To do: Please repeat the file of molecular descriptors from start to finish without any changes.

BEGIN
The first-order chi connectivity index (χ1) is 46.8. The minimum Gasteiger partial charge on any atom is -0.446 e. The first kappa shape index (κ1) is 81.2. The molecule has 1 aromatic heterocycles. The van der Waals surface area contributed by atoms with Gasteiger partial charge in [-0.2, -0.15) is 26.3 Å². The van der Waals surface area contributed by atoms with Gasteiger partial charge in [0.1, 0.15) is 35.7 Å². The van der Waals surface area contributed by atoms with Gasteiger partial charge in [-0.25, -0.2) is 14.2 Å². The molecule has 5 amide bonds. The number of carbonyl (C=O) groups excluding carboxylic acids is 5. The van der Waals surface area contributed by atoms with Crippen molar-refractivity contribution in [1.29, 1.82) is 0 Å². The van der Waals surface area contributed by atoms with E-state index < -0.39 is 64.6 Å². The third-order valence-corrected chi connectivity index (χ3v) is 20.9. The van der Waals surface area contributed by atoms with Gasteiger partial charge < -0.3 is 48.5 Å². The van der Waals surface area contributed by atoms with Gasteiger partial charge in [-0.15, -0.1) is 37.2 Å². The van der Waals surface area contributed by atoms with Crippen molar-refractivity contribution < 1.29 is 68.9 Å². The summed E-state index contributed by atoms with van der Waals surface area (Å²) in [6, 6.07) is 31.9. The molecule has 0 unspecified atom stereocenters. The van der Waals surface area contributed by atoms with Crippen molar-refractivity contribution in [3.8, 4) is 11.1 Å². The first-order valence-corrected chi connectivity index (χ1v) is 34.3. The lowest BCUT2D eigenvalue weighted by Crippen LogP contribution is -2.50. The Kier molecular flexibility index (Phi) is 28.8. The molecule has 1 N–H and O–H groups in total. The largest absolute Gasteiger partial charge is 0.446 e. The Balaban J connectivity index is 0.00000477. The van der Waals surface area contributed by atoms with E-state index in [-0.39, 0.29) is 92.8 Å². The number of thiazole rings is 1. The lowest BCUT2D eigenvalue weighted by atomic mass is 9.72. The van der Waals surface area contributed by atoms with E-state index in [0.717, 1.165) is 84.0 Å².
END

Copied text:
The first-order chi connectivity index (χ1) is 46.8. The minimum Gasteiger partial charge on any atom is -0.446 e. The first kappa shape index (κ1) is 81.2. The molecule has 1 aromatic heterocycles. The van der Waals surface area contributed by atoms with Gasteiger partial charge in [-0.2, -0.15) is 26.3 Å². The van der Waals surface area contributed by atoms with Gasteiger partial charge in [0.1, 0.15) is 35.7 Å². The van der Waals surface area contributed by atoms with Gasteiger partial charge in [-0.25, -0.2) is 14.2 Å². The molecule has 5 amide bonds. The number of carbonyl (C=O) groups excluding carboxylic acids is 5. The van der Waals surface area contributed by atoms with Crippen molar-refractivity contribution in [1.29, 1.82) is 0 Å². The van der Waals surface area contributed by atoms with E-state index < -0.39 is 64.6 Å². The third-order valence-corrected chi connectivity index (χ3v) is 20.9. The van der Waals surface area contributed by atoms with Gasteiger partial charge < -0.3 is 48.5 Å². The van der Waals surface area contributed by atoms with Gasteiger partial charge in [-0.15, -0.1) is 37.2 Å². The van der Waals surface area contributed by atoms with Crippen molar-refractivity contribution < 1.29 is 68.9 Å². The summed E-state index contributed by atoms with van der Waals surface area (Å²) in [6, 6.07) is 31.9. The molecule has 0 unspecified atom stereocenters. The van der Waals surface area contributed by atoms with Crippen molar-refractivity contribution in [3.8, 4) is 11.1 Å². The first-order valence-corrected chi connectivity index (χ1v) is 34.3. The lowest BCUT2D eigenvalue weighted by Crippen LogP contribution is -2.50. The Kier molecular flexibility index (Phi) is 28.8. The molecule has 1 N–H and O–H groups in total. The largest absolute Gasteiger partial charge is 0.446 e. The Balaban J connectivity index is 0.00000477. The van der Waals surface area contributed by atoms with E-state index in [-0.39, 0.29) is 92.8 Å². The number of thiazole rings is 1. The lowest BCUT2D eigenvalue weighted by atomic mass is 9.72. The van der Waals surface area contributed by atoms with E-state index in [0.717, 1.165) is 84.0 Å².